A step-change is needed to put the world on track to achieve zero emissions by 2050 to meet the 1.5˚C target set out in the Paris Agreement, and even if this target is met, costs to the global economy relating to climate change are projected to reach USD 54 trillion by 2100 and rise steeply with every further temperature increase.
This paper argues that putting in place a circular economy is a fundamental step towards achieving climate targets. It holds that this shift would move us beyond efforts to minimise emissions in our extractive linear system, and offers a systematic response to the crisis by both reducing emissions and increasing resilience to its effects. It would also help in meeting other goals such as creating more liveable cities, distributing value more widely in the economy, and spurring innovation.
The greenhouse gas emissions causing climate change are a product of our extractive economy, which relies on fossil fuels and does not manage resources for the long-term.
To date, efforts to tackle the crisis have focused on a transition to renewable energy and a focus on increased energy efficiency. Though crucial, these measures can only address 55% of emissions. The remaining 45% comes from producing the cars, clothes, food, and other products we use every day. The circular economy can contribute to completing the picture of emissions reduction by transforming the way we make and use products. The paper demonstrates how applying circular economy strategies in five key areas (cement, aluminium, steel, plastics, and food) could help reduce emissions by 40% in 2050. This would be equivalent to cutting current emissions from all transport to zero.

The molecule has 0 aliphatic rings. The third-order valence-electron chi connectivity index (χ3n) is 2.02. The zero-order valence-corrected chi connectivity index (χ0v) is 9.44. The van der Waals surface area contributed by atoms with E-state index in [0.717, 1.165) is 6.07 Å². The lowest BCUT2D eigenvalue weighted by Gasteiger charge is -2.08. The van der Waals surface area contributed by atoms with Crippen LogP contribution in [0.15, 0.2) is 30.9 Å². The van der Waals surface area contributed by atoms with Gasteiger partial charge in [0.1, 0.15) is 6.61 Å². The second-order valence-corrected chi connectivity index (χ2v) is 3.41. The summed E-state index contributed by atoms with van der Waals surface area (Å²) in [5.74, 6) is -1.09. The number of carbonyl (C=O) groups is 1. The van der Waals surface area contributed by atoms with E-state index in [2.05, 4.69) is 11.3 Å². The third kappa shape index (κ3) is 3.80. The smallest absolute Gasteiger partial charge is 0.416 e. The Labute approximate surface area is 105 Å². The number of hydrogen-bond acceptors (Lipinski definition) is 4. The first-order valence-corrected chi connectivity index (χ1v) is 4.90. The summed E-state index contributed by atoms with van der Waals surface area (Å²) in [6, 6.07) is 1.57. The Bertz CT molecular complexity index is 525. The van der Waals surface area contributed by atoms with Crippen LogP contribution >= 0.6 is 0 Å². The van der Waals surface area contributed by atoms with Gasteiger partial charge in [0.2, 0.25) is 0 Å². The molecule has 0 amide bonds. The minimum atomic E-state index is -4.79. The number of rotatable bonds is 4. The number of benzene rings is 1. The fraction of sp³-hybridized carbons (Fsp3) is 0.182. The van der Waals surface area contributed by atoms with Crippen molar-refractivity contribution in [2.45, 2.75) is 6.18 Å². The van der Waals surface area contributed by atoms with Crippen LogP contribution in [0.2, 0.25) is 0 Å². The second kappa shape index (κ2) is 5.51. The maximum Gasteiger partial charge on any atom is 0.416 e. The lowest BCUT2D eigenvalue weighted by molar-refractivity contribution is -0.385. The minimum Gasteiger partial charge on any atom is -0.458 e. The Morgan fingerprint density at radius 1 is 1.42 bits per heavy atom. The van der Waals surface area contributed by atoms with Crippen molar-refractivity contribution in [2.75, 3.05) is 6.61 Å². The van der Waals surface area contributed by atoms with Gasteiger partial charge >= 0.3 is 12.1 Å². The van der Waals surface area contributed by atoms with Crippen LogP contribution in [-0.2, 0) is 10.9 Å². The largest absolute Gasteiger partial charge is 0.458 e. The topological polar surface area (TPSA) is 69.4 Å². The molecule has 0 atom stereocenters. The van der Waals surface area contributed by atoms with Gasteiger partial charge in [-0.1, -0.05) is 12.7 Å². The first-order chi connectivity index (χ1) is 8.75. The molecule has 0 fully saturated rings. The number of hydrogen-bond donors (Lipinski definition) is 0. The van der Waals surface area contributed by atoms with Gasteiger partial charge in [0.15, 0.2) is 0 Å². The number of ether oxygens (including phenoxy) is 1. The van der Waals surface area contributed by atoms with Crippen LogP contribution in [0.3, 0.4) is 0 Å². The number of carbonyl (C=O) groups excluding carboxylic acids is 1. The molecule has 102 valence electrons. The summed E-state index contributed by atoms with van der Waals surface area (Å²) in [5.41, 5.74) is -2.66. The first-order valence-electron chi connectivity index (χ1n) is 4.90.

In industry, this transformation can be achieved by substantially increasing the use rates of assets, such as buildings and vehicles, and recycling the materials used to make them. This reduces the demand for virgin steel, aluminium, cement, and plastics, and the emissions associated with their production. In the food system, using regenerative agriculture practices and designing out waste along the whole value chain could reduce carbon in the soil and avoid emissions related to uneaten food and unused by-products.
As well as tackling both the causes and effects of climate change, the circular economy can help meet other UN Sustainable Development Goals, such as SDG12 (responsible consumption and production). It has been shown that the circular economy framework can improve air quality, reduce water contamination, and protect biodiversity.
These attributes make a compelling case for seeing the circular economy not just as one option to consider in the quest to meet climate targets, but as a powerful solutions framework for a prosperous future.
The paper recommends that international institutions put the circular economy on the climate agenda, and give it the prominence afforded other important emissions-reduction activities, and suggests that governments and cities weave circular economy principles into their climate strategies.